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U.S. Defense Secretary To Visit Carrier In South China Sea As Beijing Seethes

U.S. Defense Secretary Ash Carter

U.S. Defense Secretary Ash Carter says he will visit an American aircraft carrier in the disputed South China Sea on April 15, a move almost certain to further anger China, which denounced U.S.-Philippine military cooperation in the region.

Carter's planned visit to the USS John C. Stennis carrier comes a day after he announced fresh military aid to the Philippines that triggered protests from Beijing, which has asserted its territorial claims in the South China Sea.

China claims much of the sea as its own and is building man-made islands there.

Carter made the announcement while speaking at the closing ceremony of joint U.S.-Philippines military exercises in Manila that included both sailors and Marines from the USS John C. Stennis.

China's Defense Ministry said in an April 14 statement that Beijing will "resolutely defend" its interests in the face of heightened U.S.-Philippine military cooperation, accusing the two allies of a "Cold War mentality."

"The joint patrols between the United States and the Philippines in the South China Sea are militarizing the region and are nonbeneficial to regional peace and stability," the ministry said in a statement posted on its website.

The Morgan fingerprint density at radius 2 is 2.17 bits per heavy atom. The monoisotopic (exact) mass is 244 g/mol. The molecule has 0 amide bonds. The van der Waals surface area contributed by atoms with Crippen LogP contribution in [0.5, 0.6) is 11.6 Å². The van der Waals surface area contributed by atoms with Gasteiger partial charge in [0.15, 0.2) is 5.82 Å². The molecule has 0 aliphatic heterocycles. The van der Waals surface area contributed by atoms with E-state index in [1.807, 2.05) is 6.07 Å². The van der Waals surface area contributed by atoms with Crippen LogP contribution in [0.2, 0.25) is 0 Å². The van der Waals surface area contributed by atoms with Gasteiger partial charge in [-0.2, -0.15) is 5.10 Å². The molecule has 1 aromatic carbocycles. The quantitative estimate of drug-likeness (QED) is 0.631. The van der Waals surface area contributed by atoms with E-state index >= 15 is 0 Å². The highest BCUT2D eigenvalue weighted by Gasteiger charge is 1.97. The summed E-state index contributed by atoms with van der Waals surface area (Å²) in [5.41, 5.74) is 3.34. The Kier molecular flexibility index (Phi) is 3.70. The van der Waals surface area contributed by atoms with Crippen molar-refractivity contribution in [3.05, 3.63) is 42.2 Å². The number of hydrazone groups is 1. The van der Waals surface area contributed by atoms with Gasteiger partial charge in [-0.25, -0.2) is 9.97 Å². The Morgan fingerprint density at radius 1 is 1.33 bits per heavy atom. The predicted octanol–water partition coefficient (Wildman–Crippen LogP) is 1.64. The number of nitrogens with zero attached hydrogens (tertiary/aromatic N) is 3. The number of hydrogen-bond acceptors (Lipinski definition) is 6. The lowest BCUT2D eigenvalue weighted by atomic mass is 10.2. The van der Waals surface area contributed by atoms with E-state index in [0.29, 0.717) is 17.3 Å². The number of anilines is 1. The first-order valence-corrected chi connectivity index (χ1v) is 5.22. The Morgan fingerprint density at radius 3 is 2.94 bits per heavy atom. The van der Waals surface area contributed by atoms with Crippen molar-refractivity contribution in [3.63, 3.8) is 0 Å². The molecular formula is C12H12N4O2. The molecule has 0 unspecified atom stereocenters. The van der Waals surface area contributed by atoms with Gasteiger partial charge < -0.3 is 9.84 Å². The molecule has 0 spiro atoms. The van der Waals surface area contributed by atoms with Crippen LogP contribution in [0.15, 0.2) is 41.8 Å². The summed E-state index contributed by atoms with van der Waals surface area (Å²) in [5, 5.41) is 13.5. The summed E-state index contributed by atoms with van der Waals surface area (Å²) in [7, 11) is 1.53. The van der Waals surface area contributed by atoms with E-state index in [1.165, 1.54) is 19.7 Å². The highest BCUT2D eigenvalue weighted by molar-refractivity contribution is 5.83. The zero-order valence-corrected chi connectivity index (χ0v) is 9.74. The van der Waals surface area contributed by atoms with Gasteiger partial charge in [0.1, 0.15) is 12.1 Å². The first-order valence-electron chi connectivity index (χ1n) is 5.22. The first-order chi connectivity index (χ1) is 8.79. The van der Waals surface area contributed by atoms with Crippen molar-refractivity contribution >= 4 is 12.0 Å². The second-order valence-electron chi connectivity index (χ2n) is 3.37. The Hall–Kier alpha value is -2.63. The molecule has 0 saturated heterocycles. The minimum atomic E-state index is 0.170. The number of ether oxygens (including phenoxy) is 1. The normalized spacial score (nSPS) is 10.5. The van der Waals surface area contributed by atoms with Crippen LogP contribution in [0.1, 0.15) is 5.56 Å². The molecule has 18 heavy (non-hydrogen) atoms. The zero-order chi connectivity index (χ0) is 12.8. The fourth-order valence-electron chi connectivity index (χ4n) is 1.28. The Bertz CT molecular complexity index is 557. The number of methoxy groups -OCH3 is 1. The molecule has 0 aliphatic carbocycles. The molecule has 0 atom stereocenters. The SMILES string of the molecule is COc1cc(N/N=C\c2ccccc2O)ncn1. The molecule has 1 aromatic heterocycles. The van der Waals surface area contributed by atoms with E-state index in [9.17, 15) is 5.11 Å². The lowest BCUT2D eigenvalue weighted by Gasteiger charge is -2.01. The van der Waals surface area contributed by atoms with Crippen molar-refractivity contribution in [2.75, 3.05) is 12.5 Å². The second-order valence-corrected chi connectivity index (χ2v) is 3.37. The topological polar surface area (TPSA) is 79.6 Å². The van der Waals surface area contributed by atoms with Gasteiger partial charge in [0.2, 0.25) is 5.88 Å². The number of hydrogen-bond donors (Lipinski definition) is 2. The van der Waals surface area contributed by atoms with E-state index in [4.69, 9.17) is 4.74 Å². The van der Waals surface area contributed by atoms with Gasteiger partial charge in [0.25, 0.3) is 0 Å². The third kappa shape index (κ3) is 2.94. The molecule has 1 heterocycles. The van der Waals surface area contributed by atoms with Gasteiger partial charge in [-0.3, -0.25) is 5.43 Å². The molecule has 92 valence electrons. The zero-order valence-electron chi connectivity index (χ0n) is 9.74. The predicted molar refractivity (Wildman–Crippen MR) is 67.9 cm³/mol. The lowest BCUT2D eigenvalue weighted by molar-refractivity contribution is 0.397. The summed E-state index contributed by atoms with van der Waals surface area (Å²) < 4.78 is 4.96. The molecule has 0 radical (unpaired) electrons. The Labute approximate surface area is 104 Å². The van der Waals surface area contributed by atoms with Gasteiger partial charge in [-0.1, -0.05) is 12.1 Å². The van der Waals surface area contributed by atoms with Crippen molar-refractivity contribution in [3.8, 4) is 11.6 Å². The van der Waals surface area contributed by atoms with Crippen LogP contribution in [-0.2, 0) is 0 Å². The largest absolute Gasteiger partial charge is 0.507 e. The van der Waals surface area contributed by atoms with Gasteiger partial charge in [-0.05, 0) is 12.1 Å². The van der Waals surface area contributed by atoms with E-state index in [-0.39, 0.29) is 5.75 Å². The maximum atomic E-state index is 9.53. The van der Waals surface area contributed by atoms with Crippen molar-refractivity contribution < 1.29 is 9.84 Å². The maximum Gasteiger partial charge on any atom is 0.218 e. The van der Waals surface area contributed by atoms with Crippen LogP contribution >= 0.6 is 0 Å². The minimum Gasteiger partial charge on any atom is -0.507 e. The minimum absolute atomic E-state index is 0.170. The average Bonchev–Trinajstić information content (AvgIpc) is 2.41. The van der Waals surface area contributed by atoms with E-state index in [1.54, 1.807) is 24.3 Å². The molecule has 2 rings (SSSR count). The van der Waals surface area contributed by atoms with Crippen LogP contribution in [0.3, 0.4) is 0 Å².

"The Chinese military will pay close attention to the situation, and resolutely defend China's territorial sovereignty and maritime interests," the statement added.

The ministry's comments came shortly after the April 14 announcement that Washington would send troops and aircraft to the Philippines for increased rotations and step up joint sea and air patrols with Philippine forces in the South China Sea.

"Strengthening the U.S.-Philippine military alliance, boosting front-line military deployments, and staging targeted joint military exercises is a sign of a Cold War mentality," the Chinese Defense Ministry statement said.

The South China Sea is believed to contain significant oil and gas deposits. The Philippines, Taiwan, Vietnam, Brunei, and Malaysia also have claims to parts of the sea, through which some $5 trillion in trade is shipped annually.

Based on reporting by AP and Reuters
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